ROCKY POINT, MEXICO (3TV/CBS 5) - CBS 5 Investigates looks into ayahuasca. It's a plant transformed into a tea that makes people throw up and hallucinate. It's been around for hundreds of years. Tribes in the Amazon call it medicine, but here in the United States, the tea is mostly illegal. That's not stopping people in Arizona from drinking it to improve their mental health.
We're taking you across the southern border to a place that's normally a vacation getaway in Puerto Peñasco, Mexico, also known as Rocky Point. But it's for an ayahuasca ceremony.
"Why are we here in Mexico and not the United States?" CBS 5 asked the ceremony organizer, Alexcis Lopez.
"So unfortunately in the United States, DMT, which is apart of the ayahuasca brew, is a Schedule 1 drug," said Lopez. That means it's illegal.
Lopez organizes ayahuasca retreats in Rocky Point through her church in Tucson. She partnered up with Demi, who learned how to lead ceremonies from the Amazon. Both of them told CBS 5, they've seen more people coming to them looking for answers they said traditional medicine couldn't give them.
"I think we have a lot of depression and anxiety and a lot of disconnectedness in society right now," said Lopez.
Among those people is Aldon Batiste, who medically retired from the Marines when doctors found a tumor in his head. It led to weight gain and depression.
"I didn't want to live that way," said Batiste. "I was very depressed and I didn't love myself. I met someone and they introduced me to the plant medicine."
He's here because pills never worked for him.
"There's no pill or conversation that's going to mend the brokenness inside," said Molly Latin, who battled a devastating disorder when she was running track in high school. "I struggled with an eating disorder and kind of got over-obsessed with the sport. I wanted to be fast and carried by the wind and it got detrimental to my health," added Latin.
Once the clock struck 9 p.m., the six-hour ceremony begins. It's in a living room with the lights shut off. Demi is serving every person a small cup of ayahuasca brewed tea. It's the beginning of an hours-long trip filled with song where people try to make sense of their hallucinations.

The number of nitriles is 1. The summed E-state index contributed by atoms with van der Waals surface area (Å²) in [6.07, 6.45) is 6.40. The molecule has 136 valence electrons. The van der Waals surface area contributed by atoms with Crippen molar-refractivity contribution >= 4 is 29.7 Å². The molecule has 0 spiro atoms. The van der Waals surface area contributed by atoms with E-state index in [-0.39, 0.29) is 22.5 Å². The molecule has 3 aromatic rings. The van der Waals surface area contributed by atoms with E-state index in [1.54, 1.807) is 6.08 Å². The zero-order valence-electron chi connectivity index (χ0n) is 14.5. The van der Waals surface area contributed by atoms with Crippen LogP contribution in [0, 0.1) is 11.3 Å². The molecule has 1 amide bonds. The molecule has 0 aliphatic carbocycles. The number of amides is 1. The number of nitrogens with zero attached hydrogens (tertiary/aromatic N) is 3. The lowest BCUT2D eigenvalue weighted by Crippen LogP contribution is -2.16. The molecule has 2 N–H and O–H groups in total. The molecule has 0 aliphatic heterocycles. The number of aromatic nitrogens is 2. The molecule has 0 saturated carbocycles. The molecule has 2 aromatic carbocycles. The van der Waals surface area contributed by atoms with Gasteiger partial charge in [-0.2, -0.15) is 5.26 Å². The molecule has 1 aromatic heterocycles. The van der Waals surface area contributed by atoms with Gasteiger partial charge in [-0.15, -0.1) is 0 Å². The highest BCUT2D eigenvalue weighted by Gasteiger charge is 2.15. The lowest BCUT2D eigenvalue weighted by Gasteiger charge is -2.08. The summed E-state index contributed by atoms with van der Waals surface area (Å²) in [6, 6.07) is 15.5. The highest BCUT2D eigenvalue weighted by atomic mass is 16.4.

"I was embracing the little dark boy or the sad boy, the crying boy," said Latin. "I was a baby in the crib and I remember looking around and seeing mother ayahuasca," said Batiste.
Organizers told me every hallucination means something. They said the tea helps you confront your deepest and darkest fears allowing you to work through issues hidden in your subconscious.
"You don't take this medicine to escape your issues," said Lopez. "You take it to confront those issues."
These types of ceremonies are growing in popularity, according to organizers and they are concerning some doctors in the medical community. There have been reports of people going to South America to drink ayahuasca and never coming back home. "Right now, until we have a further date, I would strongly discourage you taking this," said Banner Health toxicologist Dr. Frank LoVecchio.
Dr. LoVecchio said drinking the tea is dangerous, especially for people on anti-depressants.
"Prozac, Paxil, it mixes together and it can cause a life-threatening reaction called serotonin syndrome and people die from serotonin syndrome," said LoVecchio said.
Lopez told CBS 5 Investigates they always ask if people are on anti-depressants before they're invited to a ceremony. Dr. LoVecchio said he is also concerned with the quality since there is no testing or regulations on the illegal drug. Lopez told CBS 5 Investigates the ayahuasca plant itself is legal in the U.S., but she said it becomes illegal once the plant is made into a tea, which activates the Schedule 1 drug DMT.
CBS 5 Investigates asked Lopez and Demi, "How do you know what you're giving people is safe?"
"What we give them is completely safe. It's the ayahuasca plant and it's the plant containing DMT. That's it," said Demi.
Demi would not tell CBS 5 Investigates where the tea is brewed.
"You know I can't really answer that. Yeah, I'm going to pass on that question," said Demi.
To some, it's a trend that won't last.
"It's a fad. I'd be surprised if we are talking about this in a year or two," said Dr. LoVecchio.
But these people said it's changed their lives.
"I think it's 100% helping. It's helped me change and see myself and actually love myself," said Demi.
Lopez said there is one tribe in the U.S. that is allowed to participate in the ceremony legally because it's apart of their religion. She said the tea isn't a magic pill that will fix your problems and it isn't for everyone. Right now, John Hopkins University is studying the effects of psychotherapy using plants, including ayahuasca. For their findings, click here.